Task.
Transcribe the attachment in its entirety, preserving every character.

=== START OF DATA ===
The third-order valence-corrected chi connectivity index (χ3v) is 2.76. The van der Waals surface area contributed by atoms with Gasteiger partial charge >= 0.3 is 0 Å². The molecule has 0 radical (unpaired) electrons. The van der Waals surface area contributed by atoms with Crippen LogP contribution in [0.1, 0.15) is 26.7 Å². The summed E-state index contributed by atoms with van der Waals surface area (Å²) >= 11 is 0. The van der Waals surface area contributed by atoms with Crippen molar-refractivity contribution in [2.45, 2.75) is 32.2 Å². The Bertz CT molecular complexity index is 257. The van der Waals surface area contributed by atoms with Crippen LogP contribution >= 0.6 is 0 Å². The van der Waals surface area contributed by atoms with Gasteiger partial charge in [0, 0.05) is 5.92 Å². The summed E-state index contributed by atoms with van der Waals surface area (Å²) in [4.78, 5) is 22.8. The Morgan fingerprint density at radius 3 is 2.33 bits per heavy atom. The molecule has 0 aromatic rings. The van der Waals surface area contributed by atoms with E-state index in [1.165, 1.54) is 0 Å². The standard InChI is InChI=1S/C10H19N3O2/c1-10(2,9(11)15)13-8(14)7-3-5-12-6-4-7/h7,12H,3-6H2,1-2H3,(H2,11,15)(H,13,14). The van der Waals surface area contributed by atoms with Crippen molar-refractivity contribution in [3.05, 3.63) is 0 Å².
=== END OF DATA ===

The third-order valence-corrected chi connectivity index (χ3v) is 2.76. The van der Waals surface area contributed by atoms with Gasteiger partial charge >= 0.3 is 0 Å². The molecule has 0 radical (unpaired) electrons. The van der Waals surface area contributed by atoms with Crippen LogP contribution in [0.1, 0.15) is 26.7 Å². The summed E-state index contributed by atoms with van der Waals surface area (Å²) >= 11 is 0. The van der Waals surface area contributed by atoms with Crippen molar-refractivity contribution in [2.45, 2.75) is 32.2 Å². The Bertz CT molecular complexity index is 257. The van der Waals surface area contributed by atoms with Crippen LogP contribution >= 0.6 is 0 Å². The van der Waals surface area contributed by atoms with Gasteiger partial charge in [0, 0.05) is 5.92 Å². The summed E-state index contributed by atoms with van der Waals surface area (Å²) in [4.78, 5) is 22.8. The Morgan fingerprint density at radius 3 is 2.33 bits per heavy atom. The molecule has 0 aromatic rings. The van der Waals surface area contributed by atoms with E-state index in [1.165, 1.54) is 0 Å². The standard InChI is InChI=1S/C10H19N3O2/c1-10(2,9(11)15)13-8(14)7-3-5-12-6-4-7/h7,12H,3-6H2,1-2H3,(H2,11,15)(H,13,14). The van der Waals surface area contributed by atoms with Crippen molar-refractivity contribution in [3.05, 3.63) is 0 Å².